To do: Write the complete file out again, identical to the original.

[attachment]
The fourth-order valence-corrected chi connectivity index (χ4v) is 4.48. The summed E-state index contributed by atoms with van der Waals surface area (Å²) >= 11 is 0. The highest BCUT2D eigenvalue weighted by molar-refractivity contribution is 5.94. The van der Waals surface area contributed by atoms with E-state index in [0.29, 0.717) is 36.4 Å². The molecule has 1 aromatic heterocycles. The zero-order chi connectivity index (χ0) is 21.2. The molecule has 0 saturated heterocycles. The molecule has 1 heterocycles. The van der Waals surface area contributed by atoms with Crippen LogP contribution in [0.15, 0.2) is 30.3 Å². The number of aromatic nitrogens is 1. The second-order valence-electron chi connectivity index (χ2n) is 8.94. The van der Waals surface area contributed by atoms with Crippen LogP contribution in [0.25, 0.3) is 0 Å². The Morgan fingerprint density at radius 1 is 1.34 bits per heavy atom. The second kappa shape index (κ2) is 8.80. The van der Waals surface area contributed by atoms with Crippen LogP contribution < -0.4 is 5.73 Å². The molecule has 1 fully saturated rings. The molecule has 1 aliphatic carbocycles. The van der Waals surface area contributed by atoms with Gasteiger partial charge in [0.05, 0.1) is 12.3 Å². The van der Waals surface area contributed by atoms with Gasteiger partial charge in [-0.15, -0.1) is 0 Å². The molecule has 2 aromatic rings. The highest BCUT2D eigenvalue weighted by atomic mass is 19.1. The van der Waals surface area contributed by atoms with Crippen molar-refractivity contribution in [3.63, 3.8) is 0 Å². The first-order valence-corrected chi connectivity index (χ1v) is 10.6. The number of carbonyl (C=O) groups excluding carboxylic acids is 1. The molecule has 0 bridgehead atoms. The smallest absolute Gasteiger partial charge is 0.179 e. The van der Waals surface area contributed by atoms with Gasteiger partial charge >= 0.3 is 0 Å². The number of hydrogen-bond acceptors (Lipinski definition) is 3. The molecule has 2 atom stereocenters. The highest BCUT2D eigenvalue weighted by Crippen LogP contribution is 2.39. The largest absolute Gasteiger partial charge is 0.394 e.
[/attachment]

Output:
The fourth-order valence-corrected chi connectivity index (χ4v) is 4.48. The summed E-state index contributed by atoms with van der Waals surface area (Å²) >= 11 is 0. The highest BCUT2D eigenvalue weighted by molar-refractivity contribution is 5.94. The van der Waals surface area contributed by atoms with E-state index in [0.29, 0.717) is 36.4 Å². The molecule has 1 aromatic heterocycles. The zero-order chi connectivity index (χ0) is 21.2. The molecule has 0 saturated heterocycles. The molecule has 1 heterocycles. The van der Waals surface area contributed by atoms with Crippen LogP contribution in [0.15, 0.2) is 30.3 Å². The number of aromatic nitrogens is 1. The second-order valence-electron chi connectivity index (χ2n) is 8.94. The van der Waals surface area contributed by atoms with Crippen LogP contribution in [0.25, 0.3) is 0 Å². The Morgan fingerprint density at radius 1 is 1.34 bits per heavy atom. The second kappa shape index (κ2) is 8.80. The van der Waals surface area contributed by atoms with Crippen LogP contribution < -0.4 is 5.73 Å². The molecule has 1 fully saturated rings. The molecule has 1 aliphatic carbocycles. The van der Waals surface area contributed by atoms with Gasteiger partial charge in [0.05, 0.1) is 12.3 Å². The van der Waals surface area contributed by atoms with Gasteiger partial charge in [-0.15, -0.1) is 0 Å². The molecule has 2 aromatic rings. The highest BCUT2D eigenvalue weighted by atomic mass is 19.1. The van der Waals surface area contributed by atoms with Crippen molar-refractivity contribution in [3.63, 3.8) is 0 Å². The first-order valence-corrected chi connectivity index (χ1v) is 10.6. The number of carbonyl (C=O) groups excluding carboxylic acids is 1. The molecule has 0 bridgehead atoms. The smallest absolute Gasteiger partial charge is 0.179 e. The van der Waals surface area contributed by atoms with Gasteiger partial charge >= 0.3 is 0 Å². The number of hydrogen-bond acceptors (Lipinski definition) is 3. The molecule has 2 atom stereocenters. The highest BCUT2D eigenvalue weighted by Crippen LogP contribution is 2.39. The largest absolute Gasteiger partial charge is 0.394 e.